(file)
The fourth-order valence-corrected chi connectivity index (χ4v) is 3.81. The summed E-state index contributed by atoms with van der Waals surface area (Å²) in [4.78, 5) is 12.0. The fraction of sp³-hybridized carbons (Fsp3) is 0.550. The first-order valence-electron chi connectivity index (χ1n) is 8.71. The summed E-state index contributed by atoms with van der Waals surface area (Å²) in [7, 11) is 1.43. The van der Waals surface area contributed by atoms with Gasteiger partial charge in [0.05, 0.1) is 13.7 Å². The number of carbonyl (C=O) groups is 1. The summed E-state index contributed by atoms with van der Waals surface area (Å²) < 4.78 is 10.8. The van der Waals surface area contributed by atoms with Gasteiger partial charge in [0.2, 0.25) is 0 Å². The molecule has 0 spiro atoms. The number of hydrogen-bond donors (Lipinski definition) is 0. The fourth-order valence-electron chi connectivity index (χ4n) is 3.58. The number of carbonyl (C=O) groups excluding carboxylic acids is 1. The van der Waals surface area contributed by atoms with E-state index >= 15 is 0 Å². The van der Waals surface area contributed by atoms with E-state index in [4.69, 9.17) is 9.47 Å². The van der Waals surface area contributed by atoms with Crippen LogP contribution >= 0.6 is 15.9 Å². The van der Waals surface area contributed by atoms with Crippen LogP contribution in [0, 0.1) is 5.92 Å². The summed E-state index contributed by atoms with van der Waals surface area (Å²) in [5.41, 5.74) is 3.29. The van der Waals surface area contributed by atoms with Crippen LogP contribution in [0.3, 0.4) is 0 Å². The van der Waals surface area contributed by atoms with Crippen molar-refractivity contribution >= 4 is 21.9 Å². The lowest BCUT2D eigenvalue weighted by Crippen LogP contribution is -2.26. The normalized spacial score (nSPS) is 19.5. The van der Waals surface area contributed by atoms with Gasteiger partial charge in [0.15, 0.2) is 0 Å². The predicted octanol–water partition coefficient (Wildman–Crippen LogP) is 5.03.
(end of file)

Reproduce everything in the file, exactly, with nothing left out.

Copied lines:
The fourth-order valence-corrected chi connectivity index (χ4v) is 3.81. The summed E-state index contributed by atoms with van der Waals surface area (Å²) in [4.78, 5) is 12.0. The fraction of sp³-hybridized carbons (Fsp3) is 0.550. The first-order valence-electron chi connectivity index (χ1n) is 8.71. The summed E-state index contributed by atoms with van der Waals surface area (Å²) in [7, 11) is 1.43. The van der Waals surface area contributed by atoms with Gasteiger partial charge in [0.05, 0.1) is 13.7 Å². The number of carbonyl (C=O) groups is 1. The summed E-state index contributed by atoms with van der Waals surface area (Å²) < 4.78 is 10.8. The van der Waals surface area contributed by atoms with Gasteiger partial charge in [0.2, 0.25) is 0 Å². The molecule has 0 spiro atoms. The number of hydrogen-bond donors (Lipinski definition) is 0. The fourth-order valence-electron chi connectivity index (χ4n) is 3.58. The number of carbonyl (C=O) groups excluding carboxylic acids is 1. The van der Waals surface area contributed by atoms with E-state index >= 15 is 0 Å². The van der Waals surface area contributed by atoms with E-state index in [4.69, 9.17) is 9.47 Å². The van der Waals surface area contributed by atoms with Crippen LogP contribution >= 0.6 is 15.9 Å². The van der Waals surface area contributed by atoms with Crippen LogP contribution in [0, 0.1) is 5.92 Å². The summed E-state index contributed by atoms with van der Waals surface area (Å²) in [5.41, 5.74) is 3.29. The van der Waals surface area contributed by atoms with Crippen LogP contribution in [0.3, 0.4) is 0 Å². The van der Waals surface area contributed by atoms with Crippen molar-refractivity contribution >= 4 is 21.9 Å². The lowest BCUT2D eigenvalue weighted by Crippen LogP contribution is -2.26. The normalized spacial score (nSPS) is 19.5. The van der Waals surface area contributed by atoms with Gasteiger partial charge in [0.15, 0.2) is 0 Å². The predicted octanol–water partition coefficient (Wildman–Crippen LogP) is 5.03.